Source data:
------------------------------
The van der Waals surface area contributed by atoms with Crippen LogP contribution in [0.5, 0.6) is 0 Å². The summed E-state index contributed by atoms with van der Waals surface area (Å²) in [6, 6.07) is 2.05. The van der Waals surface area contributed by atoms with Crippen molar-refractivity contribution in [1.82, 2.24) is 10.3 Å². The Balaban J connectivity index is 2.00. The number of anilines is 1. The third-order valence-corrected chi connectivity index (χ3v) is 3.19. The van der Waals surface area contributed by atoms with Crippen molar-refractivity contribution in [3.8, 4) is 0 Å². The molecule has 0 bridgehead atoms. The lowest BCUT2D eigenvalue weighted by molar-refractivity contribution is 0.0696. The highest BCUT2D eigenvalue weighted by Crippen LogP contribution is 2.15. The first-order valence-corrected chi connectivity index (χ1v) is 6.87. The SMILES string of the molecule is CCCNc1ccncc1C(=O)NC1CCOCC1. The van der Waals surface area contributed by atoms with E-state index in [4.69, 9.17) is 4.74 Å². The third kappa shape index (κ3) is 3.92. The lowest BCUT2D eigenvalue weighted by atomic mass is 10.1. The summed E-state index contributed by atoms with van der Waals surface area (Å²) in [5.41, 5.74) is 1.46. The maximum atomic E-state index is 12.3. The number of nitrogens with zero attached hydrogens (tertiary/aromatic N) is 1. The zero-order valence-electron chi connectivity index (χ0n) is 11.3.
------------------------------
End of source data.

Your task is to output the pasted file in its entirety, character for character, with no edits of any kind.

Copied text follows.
The van der Waals surface area contributed by atoms with Crippen LogP contribution in [0.5, 0.6) is 0 Å². The summed E-state index contributed by atoms with van der Waals surface area (Å²) in [6, 6.07) is 2.05. The van der Waals surface area contributed by atoms with Crippen molar-refractivity contribution in [1.82, 2.24) is 10.3 Å². The Balaban J connectivity index is 2.00. The number of anilines is 1. The third-order valence-corrected chi connectivity index (χ3v) is 3.19. The van der Waals surface area contributed by atoms with Crippen molar-refractivity contribution in [3.8, 4) is 0 Å². The molecule has 0 bridgehead atoms. The lowest BCUT2D eigenvalue weighted by molar-refractivity contribution is 0.0696. The highest BCUT2D eigenvalue weighted by Crippen LogP contribution is 2.15. The first-order valence-corrected chi connectivity index (χ1v) is 6.87. The SMILES string of the molecule is CCCNc1ccncc1C(=O)NC1CCOCC1. The van der Waals surface area contributed by atoms with E-state index in [4.69, 9.17) is 4.74 Å². The third kappa shape index (κ3) is 3.92. The lowest BCUT2D eigenvalue weighted by atomic mass is 10.1. The summed E-state index contributed by atoms with van der Waals surface area (Å²) in [5.41, 5.74) is 1.46. The maximum atomic E-state index is 12.3. The number of nitrogens with zero attached hydrogens (tertiary/aromatic N) is 1. The zero-order valence-electron chi connectivity index (χ0n) is 11.3.